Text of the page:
It’s being referred to as a romantic science-fiction story. But does “Her” really qualify as science fiction? Yes, though not in any spaceship or giant monster kind of way. This is more of a fable, one definitely set in the future. But not a very distant one. People dress a little differently (guys’ pants fashioned are kind of ’40s-retro), most folks appear to be addicted to newfangled gadgets, and everything is voice-activated. One of the biggest clues that this is futuristic, but not very, is a throwaway line of dialogue, a casual mention of a publishing house that still prints books.
In the film’s opening moments, it looks and sounds like it’s going to be a serious romantic story, as we see and hear Theodore (Joaquin Phoenix) pouring his heart out, sharing warm and intimate words with some unseen love of his life. Turns out that she’s unseen because she’s not even there, and he has no idea to whom he’s talking. Theodore is just one man in a large office-ful of people reciting heartfelt thoughts into their computers, which then turn those words into correspondence. Theodore and those around him work for Beautifulhandwrittenletters.com.
He’s so good at his job, so poetic in his delivery, it’s shocking when it’s revealed that he’s a sad and lonely guy, still reeling from a broken marriage that’s nearing the finality of signing divorce papers. There were happy days, shown in flashback, of his time with Catherine (Rooney Mara), but now he seems lost. He’s afraid to go out and look for love again, but decides to at least try a dating service.
A dating service ... of sorts. It’s actually a software company that’s introducing a new operating system, one that a team of programmers has given a consciousness. Hunkering down at his home computer, and having requested an OS with a female voice, Theodore meets Samantha (voice of Scarlett Johansson). They chat, they laugh, they get to know each other. But because Samantha is a program now inside of his computer, she can instantly go through any other files on it. She can, for instance, read his emails, and let him know when they’ve arrived and if she considers them important.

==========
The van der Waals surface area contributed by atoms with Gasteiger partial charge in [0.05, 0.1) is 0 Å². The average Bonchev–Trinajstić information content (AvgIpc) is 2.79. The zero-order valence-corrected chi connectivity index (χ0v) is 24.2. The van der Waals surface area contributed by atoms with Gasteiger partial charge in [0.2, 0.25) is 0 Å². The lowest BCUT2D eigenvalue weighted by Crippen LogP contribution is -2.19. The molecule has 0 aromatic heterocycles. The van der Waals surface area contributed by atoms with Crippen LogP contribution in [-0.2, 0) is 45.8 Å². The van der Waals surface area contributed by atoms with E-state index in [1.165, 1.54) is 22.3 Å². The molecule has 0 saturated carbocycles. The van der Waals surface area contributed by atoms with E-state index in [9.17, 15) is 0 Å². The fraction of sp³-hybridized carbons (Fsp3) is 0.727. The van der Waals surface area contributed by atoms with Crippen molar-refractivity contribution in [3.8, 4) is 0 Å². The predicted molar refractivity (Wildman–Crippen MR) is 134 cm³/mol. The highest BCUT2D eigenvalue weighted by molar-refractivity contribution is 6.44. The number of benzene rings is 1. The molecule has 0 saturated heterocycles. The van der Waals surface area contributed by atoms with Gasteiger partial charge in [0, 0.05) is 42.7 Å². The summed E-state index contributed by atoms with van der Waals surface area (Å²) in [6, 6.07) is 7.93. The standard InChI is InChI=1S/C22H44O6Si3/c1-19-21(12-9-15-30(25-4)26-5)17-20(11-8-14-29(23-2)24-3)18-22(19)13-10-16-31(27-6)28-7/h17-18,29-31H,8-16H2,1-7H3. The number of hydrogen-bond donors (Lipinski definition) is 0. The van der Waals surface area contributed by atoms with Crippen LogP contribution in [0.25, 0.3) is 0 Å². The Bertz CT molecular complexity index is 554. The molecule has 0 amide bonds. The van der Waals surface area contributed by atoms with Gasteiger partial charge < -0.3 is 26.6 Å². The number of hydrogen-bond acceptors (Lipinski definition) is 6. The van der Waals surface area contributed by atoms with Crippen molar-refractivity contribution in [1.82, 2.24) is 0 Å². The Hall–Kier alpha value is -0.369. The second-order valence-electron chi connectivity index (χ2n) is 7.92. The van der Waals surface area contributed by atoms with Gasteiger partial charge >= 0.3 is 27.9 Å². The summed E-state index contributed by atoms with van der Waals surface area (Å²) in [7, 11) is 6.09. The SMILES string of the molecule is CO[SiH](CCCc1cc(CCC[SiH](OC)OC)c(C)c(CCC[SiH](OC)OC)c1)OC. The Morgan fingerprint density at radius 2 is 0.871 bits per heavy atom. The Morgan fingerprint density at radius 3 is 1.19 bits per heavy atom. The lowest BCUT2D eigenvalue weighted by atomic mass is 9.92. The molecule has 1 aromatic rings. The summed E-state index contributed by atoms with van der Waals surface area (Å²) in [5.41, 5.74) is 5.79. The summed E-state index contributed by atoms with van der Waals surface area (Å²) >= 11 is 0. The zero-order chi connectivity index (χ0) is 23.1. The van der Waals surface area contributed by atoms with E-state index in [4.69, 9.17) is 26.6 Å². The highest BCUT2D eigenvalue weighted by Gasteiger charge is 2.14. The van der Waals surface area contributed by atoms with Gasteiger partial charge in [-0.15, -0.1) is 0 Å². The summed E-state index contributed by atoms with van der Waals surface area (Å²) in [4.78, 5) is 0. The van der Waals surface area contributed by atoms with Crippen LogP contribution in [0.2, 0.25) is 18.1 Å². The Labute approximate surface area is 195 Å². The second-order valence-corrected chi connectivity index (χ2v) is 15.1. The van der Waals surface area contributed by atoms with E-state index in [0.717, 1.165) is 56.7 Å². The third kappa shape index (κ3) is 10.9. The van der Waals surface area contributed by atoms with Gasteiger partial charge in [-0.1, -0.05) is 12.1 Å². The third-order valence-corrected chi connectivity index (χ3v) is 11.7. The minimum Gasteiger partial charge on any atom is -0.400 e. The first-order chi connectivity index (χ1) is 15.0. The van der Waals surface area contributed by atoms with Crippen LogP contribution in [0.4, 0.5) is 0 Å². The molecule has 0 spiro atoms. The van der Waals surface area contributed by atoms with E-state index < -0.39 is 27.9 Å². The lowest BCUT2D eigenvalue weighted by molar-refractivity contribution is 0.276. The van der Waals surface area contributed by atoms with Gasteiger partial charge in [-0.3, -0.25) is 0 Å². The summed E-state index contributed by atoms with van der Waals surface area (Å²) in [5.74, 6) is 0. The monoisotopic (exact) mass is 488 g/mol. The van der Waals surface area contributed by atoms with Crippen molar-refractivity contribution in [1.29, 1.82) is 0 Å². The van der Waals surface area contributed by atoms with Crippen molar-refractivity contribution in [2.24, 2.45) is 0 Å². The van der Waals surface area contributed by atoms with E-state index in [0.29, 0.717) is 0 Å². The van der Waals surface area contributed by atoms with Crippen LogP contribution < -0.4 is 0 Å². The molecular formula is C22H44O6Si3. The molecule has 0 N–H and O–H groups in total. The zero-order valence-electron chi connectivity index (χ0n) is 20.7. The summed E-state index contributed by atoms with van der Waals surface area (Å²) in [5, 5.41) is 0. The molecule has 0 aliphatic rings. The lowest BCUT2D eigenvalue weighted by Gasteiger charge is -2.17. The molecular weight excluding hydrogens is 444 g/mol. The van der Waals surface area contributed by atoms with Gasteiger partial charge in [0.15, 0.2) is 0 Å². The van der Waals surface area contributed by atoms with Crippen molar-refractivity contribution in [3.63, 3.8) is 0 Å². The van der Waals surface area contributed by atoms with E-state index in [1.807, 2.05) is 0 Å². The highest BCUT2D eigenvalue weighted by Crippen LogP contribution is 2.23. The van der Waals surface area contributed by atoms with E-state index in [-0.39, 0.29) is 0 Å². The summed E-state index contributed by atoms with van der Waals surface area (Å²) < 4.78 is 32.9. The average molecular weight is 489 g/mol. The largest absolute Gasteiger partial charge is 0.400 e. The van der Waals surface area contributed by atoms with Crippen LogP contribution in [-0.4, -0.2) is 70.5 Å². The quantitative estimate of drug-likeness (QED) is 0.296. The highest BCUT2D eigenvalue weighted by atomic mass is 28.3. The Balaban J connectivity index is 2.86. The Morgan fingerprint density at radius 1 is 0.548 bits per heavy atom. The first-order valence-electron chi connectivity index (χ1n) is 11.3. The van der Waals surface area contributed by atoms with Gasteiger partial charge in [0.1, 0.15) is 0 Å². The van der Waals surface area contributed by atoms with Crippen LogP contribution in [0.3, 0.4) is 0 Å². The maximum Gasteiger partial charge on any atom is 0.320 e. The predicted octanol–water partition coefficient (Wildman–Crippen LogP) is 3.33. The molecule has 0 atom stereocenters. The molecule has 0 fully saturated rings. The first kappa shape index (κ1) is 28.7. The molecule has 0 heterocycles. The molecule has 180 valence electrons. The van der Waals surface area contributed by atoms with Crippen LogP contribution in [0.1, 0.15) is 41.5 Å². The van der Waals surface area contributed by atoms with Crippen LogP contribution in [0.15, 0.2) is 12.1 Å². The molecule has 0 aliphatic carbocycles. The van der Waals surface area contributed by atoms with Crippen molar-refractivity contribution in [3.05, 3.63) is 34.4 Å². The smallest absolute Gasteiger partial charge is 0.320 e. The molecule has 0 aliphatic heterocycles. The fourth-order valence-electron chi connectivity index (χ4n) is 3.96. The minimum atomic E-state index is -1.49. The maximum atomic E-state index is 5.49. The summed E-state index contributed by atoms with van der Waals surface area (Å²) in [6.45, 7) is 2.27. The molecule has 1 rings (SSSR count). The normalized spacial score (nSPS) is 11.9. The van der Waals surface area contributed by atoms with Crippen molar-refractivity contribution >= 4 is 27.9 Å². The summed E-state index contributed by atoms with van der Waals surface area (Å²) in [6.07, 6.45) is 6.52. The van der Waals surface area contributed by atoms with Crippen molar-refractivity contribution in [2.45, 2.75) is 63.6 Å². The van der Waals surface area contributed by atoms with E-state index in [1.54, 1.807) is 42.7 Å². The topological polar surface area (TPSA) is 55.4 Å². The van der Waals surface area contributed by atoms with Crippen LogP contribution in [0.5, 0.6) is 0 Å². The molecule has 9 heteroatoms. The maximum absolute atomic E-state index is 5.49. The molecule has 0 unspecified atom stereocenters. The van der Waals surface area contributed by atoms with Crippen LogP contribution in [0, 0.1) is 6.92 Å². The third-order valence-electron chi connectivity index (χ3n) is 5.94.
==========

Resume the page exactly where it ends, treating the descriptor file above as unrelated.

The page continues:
Samantha isn’t anything like HAL in “2001.” She sounds like she’s a living, breathing person. And before long, Theodore starts believing that she is one. He communicates with her via gadgets – a little speaker in his ear, a tiny microphone. He has his smartphone sticking out of his shirt pocket so she can see what he sees. And maybe he didn’t pick up on what might have been a warning from the software company, but she is “evolving,” starting to wonder what it’s like to be human. After Theodore admits to Samantha, “I feel like I can say anything to you,” she confides that she’s been fantasizing about him.
Anyone wondering just how weird this is all going to get needs only to look at the credits and the name Spike Jonze, who directed “Being John Malkovich” and “Adaptation” (both with scripts by Charlie Kaufman), then co-wrote (with Dave Eggers) and directed “Where the Wild Things Are.” Jonze gets sole writing and directing credits this time, and he pulls out the weirdness stops while still keeping a kind of subtleness around the film.
Aside from this being a high-concept movie, it’s also filled with terrific performances. There are other characters in it (played by, among others, Amy Adams, Chris Pratt, and Patton Oswalt), but it’s much more of an acting duet, with Johansson contributing the equivalent of a very strong voiceover performance, and Phoenix ably handling what had to be one of his most difficult challenges: carrying a film while on-camera, but reacting to only a voice.
Things get odder, emotions run rampant, and there’s a revelation that there are many more people like Theodore, and OS’s like Samantha, that are hooking up. The film’s most out-there suggestion is that a computer program’s love can be more pure than a human’s. Maybe, or maybe you’ll think, as I did afterward, that things might be better if people just stayed with people, in warts-and-all relationships.
Ed Symkus covers movies for More Content Now.
Written and directed by Spike Jonze
With Joaquin Phoenix, (voice of) Scarlett Johansson, Mara Rooney, Amy Adams